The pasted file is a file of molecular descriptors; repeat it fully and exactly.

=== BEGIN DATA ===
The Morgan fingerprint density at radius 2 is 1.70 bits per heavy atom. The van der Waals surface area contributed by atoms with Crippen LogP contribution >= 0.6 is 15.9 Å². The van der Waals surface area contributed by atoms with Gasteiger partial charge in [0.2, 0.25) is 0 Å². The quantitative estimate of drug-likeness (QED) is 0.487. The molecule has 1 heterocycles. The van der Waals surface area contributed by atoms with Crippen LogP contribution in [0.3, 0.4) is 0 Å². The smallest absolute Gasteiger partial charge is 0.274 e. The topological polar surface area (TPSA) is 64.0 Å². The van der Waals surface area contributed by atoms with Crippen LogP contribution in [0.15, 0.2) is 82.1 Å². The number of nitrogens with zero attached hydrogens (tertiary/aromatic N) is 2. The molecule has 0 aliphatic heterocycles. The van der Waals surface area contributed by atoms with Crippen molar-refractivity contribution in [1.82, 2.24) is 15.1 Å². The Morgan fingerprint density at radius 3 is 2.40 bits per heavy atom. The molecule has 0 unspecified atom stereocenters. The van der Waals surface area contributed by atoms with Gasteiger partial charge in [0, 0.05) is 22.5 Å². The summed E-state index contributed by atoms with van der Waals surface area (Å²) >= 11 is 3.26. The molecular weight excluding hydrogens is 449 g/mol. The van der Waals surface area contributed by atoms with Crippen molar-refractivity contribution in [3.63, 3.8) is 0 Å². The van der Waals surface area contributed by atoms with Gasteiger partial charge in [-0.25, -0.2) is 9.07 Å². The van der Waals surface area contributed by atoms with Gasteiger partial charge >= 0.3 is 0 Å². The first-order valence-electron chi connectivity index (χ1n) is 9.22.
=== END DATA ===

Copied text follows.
The Morgan fingerprint density at radius 2 is 1.70 bits per heavy atom. The van der Waals surface area contributed by atoms with Crippen LogP contribution >= 0.6 is 15.9 Å². The van der Waals surface area contributed by atoms with Gasteiger partial charge in [0.2, 0.25) is 0 Å². The quantitative estimate of drug-likeness (QED) is 0.487. The molecule has 1 heterocycles. The van der Waals surface area contributed by atoms with Crippen LogP contribution in [0.3, 0.4) is 0 Å². The smallest absolute Gasteiger partial charge is 0.274 e. The topological polar surface area (TPSA) is 64.0 Å². The van der Waals surface area contributed by atoms with Crippen LogP contribution in [0.15, 0.2) is 82.1 Å². The number of nitrogens with zero attached hydrogens (tertiary/aromatic N) is 2. The molecule has 0 aliphatic heterocycles. The van der Waals surface area contributed by atoms with Crippen molar-refractivity contribution in [1.82, 2.24) is 15.1 Å². The Morgan fingerprint density at radius 3 is 2.40 bits per heavy atom. The molecule has 0 unspecified atom stereocenters. The van der Waals surface area contributed by atoms with Gasteiger partial charge in [0, 0.05) is 22.5 Å². The summed E-state index contributed by atoms with van der Waals surface area (Å²) >= 11 is 3.26. The molecular weight excluding hydrogens is 449 g/mol. The van der Waals surface area contributed by atoms with Crippen molar-refractivity contribution in [3.63, 3.8) is 0 Å². The van der Waals surface area contributed by atoms with Gasteiger partial charge in [-0.25, -0.2) is 9.07 Å². The van der Waals surface area contributed by atoms with Gasteiger partial charge >= 0.3 is 0 Å². The first-order valence-electron chi connectivity index (χ1n) is 9.22.